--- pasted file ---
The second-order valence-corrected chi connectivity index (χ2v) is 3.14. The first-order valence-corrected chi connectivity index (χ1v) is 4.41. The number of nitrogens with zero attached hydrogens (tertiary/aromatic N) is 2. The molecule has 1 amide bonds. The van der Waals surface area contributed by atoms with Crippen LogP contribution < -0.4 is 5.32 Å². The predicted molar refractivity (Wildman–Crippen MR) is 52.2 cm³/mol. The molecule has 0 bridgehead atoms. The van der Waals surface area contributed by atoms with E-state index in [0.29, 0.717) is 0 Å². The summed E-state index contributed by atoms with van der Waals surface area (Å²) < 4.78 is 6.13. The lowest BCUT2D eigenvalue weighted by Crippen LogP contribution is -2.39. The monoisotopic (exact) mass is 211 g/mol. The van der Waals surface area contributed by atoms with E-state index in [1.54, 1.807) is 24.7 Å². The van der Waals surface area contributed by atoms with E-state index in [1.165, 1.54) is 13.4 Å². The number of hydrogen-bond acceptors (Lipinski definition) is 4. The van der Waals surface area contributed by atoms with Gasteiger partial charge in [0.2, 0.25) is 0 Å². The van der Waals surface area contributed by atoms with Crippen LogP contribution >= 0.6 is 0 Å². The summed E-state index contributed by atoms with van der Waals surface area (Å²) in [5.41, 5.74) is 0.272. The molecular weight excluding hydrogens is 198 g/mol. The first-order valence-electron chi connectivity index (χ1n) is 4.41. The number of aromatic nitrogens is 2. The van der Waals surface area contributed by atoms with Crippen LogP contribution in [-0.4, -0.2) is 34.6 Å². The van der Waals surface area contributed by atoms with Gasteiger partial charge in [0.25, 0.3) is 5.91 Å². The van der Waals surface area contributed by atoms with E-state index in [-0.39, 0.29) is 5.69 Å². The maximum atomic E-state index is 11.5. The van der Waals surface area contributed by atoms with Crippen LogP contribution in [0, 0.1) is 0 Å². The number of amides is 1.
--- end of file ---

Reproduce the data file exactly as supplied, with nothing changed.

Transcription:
The second-order valence-corrected chi connectivity index (χ2v) is 3.14. The first-order valence-corrected chi connectivity index (χ1v) is 4.41. The number of nitrogens with zero attached hydrogens (tertiary/aromatic N) is 2. The molecule has 1 amide bonds. The van der Waals surface area contributed by atoms with Crippen LogP contribution < -0.4 is 5.32 Å². The predicted molar refractivity (Wildman–Crippen MR) is 52.2 cm³/mol. The molecule has 0 bridgehead atoms. The van der Waals surface area contributed by atoms with E-state index in [0.29, 0.717) is 0 Å². The summed E-state index contributed by atoms with van der Waals surface area (Å²) < 4.78 is 6.13. The lowest BCUT2D eigenvalue weighted by Crippen LogP contribution is -2.39. The monoisotopic (exact) mass is 211 g/mol. The van der Waals surface area contributed by atoms with E-state index in [1.54, 1.807) is 24.7 Å². The van der Waals surface area contributed by atoms with E-state index in [1.165, 1.54) is 13.4 Å². The number of hydrogen-bond acceptors (Lipinski definition) is 4. The van der Waals surface area contributed by atoms with Gasteiger partial charge in [0.2, 0.25) is 0 Å². The van der Waals surface area contributed by atoms with Crippen LogP contribution >= 0.6 is 0 Å². The summed E-state index contributed by atoms with van der Waals surface area (Å²) in [5.41, 5.74) is 0.272. The molecular weight excluding hydrogens is 198 g/mol. The first-order valence-electron chi connectivity index (χ1n) is 4.41. The number of aromatic nitrogens is 2. The van der Waals surface area contributed by atoms with Crippen LogP contribution in [-0.4, -0.2) is 34.6 Å². The van der Waals surface area contributed by atoms with Gasteiger partial charge in [0.25, 0.3) is 5.91 Å². The van der Waals surface area contributed by atoms with E-state index in [-0.39, 0.29) is 5.69 Å². The maximum atomic E-state index is 11.5. The van der Waals surface area contributed by atoms with Crippen LogP contribution in [0, 0.1) is 0 Å². The number of amides is 1.